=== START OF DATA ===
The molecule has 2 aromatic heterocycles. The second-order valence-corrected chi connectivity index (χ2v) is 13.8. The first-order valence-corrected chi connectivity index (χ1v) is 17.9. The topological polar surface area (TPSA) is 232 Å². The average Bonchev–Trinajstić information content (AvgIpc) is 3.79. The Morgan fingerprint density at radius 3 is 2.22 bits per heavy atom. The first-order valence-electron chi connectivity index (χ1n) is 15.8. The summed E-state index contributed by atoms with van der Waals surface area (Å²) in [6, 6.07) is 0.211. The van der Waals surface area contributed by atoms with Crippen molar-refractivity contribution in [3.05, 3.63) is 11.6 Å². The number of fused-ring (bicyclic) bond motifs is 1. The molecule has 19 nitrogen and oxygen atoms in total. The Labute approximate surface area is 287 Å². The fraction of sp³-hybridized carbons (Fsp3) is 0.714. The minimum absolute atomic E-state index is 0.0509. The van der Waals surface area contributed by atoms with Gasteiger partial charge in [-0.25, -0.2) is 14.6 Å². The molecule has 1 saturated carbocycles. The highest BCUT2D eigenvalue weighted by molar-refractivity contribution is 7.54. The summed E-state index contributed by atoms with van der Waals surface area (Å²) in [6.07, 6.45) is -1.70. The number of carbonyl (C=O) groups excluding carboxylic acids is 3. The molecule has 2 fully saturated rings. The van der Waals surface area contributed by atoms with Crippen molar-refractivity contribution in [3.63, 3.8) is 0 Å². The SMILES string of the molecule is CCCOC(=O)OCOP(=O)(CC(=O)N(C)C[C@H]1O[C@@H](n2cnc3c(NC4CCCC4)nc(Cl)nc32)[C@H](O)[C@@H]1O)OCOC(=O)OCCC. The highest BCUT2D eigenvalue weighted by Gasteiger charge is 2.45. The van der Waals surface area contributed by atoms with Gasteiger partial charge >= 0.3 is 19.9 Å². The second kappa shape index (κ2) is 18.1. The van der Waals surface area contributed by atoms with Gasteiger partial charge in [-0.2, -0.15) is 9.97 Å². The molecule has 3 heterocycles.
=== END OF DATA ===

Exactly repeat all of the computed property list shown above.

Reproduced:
The molecule has 2 aromatic heterocycles. The second-order valence-corrected chi connectivity index (χ2v) is 13.8. The first-order valence-corrected chi connectivity index (χ1v) is 17.9. The topological polar surface area (TPSA) is 232 Å². The average Bonchev–Trinajstić information content (AvgIpc) is 3.79. The Morgan fingerprint density at radius 3 is 2.22 bits per heavy atom. The first-order valence-electron chi connectivity index (χ1n) is 15.8. The summed E-state index contributed by atoms with van der Waals surface area (Å²) in [6, 6.07) is 0.211. The van der Waals surface area contributed by atoms with Crippen molar-refractivity contribution in [3.05, 3.63) is 11.6 Å². The number of fused-ring (bicyclic) bond motifs is 1. The molecule has 19 nitrogen and oxygen atoms in total. The Labute approximate surface area is 287 Å². The fraction of sp³-hybridized carbons (Fsp3) is 0.714. The minimum absolute atomic E-state index is 0.0509. The van der Waals surface area contributed by atoms with Gasteiger partial charge in [-0.25, -0.2) is 14.6 Å². The molecule has 1 saturated carbocycles. The highest BCUT2D eigenvalue weighted by molar-refractivity contribution is 7.54. The summed E-state index contributed by atoms with van der Waals surface area (Å²) in [6.07, 6.45) is -1.70. The number of carbonyl (C=O) groups excluding carboxylic acids is 3. The molecule has 2 fully saturated rings. The van der Waals surface area contributed by atoms with Crippen molar-refractivity contribution in [3.63, 3.8) is 0 Å². The SMILES string of the molecule is CCCOC(=O)OCOP(=O)(CC(=O)N(C)C[C@H]1O[C@@H](n2cnc3c(NC4CCCC4)nc(Cl)nc32)[C@H](O)[C@@H]1O)OCOC(=O)OCCC. The highest BCUT2D eigenvalue weighted by Gasteiger charge is 2.45. The van der Waals surface area contributed by atoms with Gasteiger partial charge >= 0.3 is 19.9 Å². The second kappa shape index (κ2) is 18.1. The van der Waals surface area contributed by atoms with Gasteiger partial charge in [-0.2, -0.15) is 9.97 Å². The molecule has 3 heterocycles.